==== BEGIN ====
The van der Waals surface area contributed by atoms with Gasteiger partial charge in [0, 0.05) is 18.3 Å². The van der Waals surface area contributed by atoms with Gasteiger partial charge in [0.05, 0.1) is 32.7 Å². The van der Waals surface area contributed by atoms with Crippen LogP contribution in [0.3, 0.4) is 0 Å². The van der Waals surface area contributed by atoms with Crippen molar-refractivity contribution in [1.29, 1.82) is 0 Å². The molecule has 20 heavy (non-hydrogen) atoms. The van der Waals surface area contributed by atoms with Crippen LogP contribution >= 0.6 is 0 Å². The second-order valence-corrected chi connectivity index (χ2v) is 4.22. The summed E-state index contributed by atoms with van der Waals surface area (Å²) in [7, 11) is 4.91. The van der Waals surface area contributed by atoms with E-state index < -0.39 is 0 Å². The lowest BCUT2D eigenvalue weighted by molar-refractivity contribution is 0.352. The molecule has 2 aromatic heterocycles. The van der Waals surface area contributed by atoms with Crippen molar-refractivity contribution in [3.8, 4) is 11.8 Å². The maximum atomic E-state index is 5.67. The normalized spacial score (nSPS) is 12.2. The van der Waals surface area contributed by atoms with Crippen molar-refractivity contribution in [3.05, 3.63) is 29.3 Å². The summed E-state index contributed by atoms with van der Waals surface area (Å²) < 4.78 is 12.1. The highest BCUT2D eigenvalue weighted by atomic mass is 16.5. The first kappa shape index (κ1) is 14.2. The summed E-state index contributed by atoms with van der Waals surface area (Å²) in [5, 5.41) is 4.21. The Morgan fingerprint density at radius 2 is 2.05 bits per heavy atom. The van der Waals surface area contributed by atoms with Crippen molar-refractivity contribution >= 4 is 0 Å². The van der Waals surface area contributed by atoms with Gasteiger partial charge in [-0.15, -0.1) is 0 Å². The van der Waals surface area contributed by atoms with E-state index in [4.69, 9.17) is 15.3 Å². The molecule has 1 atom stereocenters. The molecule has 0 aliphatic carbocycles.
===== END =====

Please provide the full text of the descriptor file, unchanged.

The van der Waals surface area contributed by atoms with Gasteiger partial charge in [0, 0.05) is 18.3 Å². The van der Waals surface area contributed by atoms with Gasteiger partial charge in [0.05, 0.1) is 32.7 Å². The van der Waals surface area contributed by atoms with Crippen LogP contribution in [0.3, 0.4) is 0 Å². The van der Waals surface area contributed by atoms with Crippen molar-refractivity contribution in [1.29, 1.82) is 0 Å². The molecule has 20 heavy (non-hydrogen) atoms. The van der Waals surface area contributed by atoms with Crippen LogP contribution >= 0.6 is 0 Å². The second-order valence-corrected chi connectivity index (χ2v) is 4.22. The summed E-state index contributed by atoms with van der Waals surface area (Å²) in [7, 11) is 4.91. The van der Waals surface area contributed by atoms with E-state index < -0.39 is 0 Å². The lowest BCUT2D eigenvalue weighted by molar-refractivity contribution is 0.352. The molecule has 2 aromatic heterocycles. The van der Waals surface area contributed by atoms with Crippen molar-refractivity contribution in [3.8, 4) is 11.8 Å². The maximum atomic E-state index is 5.67. The normalized spacial score (nSPS) is 12.2. The van der Waals surface area contributed by atoms with Crippen molar-refractivity contribution in [3.05, 3.63) is 29.3 Å². The summed E-state index contributed by atoms with van der Waals surface area (Å²) < 4.78 is 12.1. The highest BCUT2D eigenvalue weighted by atomic mass is 16.5. The first kappa shape index (κ1) is 14.2. The summed E-state index contributed by atoms with van der Waals surface area (Å²) in [5, 5.41) is 4.21. The Morgan fingerprint density at radius 2 is 2.05 bits per heavy atom. The van der Waals surface area contributed by atoms with Crippen molar-refractivity contribution >= 4 is 0 Å². The van der Waals surface area contributed by atoms with Gasteiger partial charge in [-0.15, -0.1) is 0 Å². The van der Waals surface area contributed by atoms with E-state index in [4.69, 9.17) is 15.3 Å². The molecule has 1 atom stereocenters. The molecule has 0 aliphatic carbocycles.